This week, when activist group Cut the Rent chose to postpone a campus-wide rent strike it had planned for January, it was hard to avoid a feeling of deflation.
Positive energy, it seemed, had been building behind rent strikes for months. The movement’s activists had achieved an awful lot in a short space of time – securing the support of both Trinity College Dublin Students’ Union (TCDSU) and the Union of Students in Ireland – and it looked like they were channelling the energy of successes gone by.
But this week they hit the brakes, and it’s not exactly clear why.
Nobody could deny the risks involved with rent strikes – particularly with such a small number signed up. And Cut the Rent activists will no doubt point to the hard work they’ve put in thus far to establish themselves on campus, and to the difficulty of getting something as substantial as a rent strike off the ground.
But that’s precisely the point. There will never be a perfect time to stage a rent strike, and now – after a slew of hard-fought successes in a short space of time – is surely as good a time as there will ever be.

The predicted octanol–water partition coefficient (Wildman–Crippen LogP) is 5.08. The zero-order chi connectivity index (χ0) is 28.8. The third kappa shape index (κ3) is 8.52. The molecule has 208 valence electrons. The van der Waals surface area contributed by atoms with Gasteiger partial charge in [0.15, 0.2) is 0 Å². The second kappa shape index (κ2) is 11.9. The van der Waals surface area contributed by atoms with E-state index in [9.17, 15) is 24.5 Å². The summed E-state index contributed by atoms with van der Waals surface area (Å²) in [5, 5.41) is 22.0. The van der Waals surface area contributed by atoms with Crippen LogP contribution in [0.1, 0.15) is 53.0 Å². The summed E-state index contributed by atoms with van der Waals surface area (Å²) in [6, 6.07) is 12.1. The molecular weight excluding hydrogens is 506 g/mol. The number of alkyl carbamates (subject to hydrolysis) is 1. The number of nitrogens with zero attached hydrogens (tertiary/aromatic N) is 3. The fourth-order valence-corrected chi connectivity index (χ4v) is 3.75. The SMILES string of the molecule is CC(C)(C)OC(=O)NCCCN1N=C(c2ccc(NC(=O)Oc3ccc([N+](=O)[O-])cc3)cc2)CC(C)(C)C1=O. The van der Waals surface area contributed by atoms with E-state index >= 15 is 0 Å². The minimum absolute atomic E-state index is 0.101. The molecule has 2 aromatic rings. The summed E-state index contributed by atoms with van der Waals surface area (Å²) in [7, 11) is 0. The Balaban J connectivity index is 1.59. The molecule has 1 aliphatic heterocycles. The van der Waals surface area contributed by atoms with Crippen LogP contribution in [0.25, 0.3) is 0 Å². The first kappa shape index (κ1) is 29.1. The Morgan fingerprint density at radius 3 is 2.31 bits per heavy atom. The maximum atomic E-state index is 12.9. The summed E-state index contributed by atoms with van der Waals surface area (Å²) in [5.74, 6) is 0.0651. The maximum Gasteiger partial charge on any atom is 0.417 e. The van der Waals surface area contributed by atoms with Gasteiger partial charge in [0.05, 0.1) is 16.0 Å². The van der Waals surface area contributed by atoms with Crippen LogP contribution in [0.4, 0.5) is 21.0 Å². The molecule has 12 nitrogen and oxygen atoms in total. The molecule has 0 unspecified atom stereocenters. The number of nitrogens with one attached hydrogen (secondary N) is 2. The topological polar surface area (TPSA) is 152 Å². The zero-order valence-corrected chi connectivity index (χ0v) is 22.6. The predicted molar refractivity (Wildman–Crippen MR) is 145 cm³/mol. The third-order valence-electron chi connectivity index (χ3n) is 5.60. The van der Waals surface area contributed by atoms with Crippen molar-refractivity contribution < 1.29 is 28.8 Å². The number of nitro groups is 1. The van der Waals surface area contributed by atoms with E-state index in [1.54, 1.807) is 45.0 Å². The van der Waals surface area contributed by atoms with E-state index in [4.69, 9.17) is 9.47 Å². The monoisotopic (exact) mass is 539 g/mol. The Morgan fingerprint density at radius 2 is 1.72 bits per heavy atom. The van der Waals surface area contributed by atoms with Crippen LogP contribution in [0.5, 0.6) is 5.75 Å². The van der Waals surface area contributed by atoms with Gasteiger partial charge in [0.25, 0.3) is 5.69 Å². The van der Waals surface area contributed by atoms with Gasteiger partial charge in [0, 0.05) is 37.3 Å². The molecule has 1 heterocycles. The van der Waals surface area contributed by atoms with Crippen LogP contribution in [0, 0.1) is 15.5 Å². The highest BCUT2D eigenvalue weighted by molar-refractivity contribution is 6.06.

The group has not abandoned rent strikes: its members argue instead that the future, and more intensive planning, may yield a more ripe moment for a strike to take off.
But while postponing rent strikes isn’t the same as cancelling them indefinitely, it irrefutably robs the movement of steam that will be very difficult to recapture.
In student activism, momentum is fleeting. Each year sees some students leaving and others entering, meaning long-term strategies may not be the most effective way to organise. The strength of student actions often lies in bold and rapid action.
And this, until now, was one of Cut the Rent’s biggest strengths. It was not beholden to the staid proceduralism that slowed TCDSU council’s support of the movement. It was vibrant and dynamic, and it was achieving a lot with a little.
Now, though, it has put a pin in the momentum it worked so hard to create.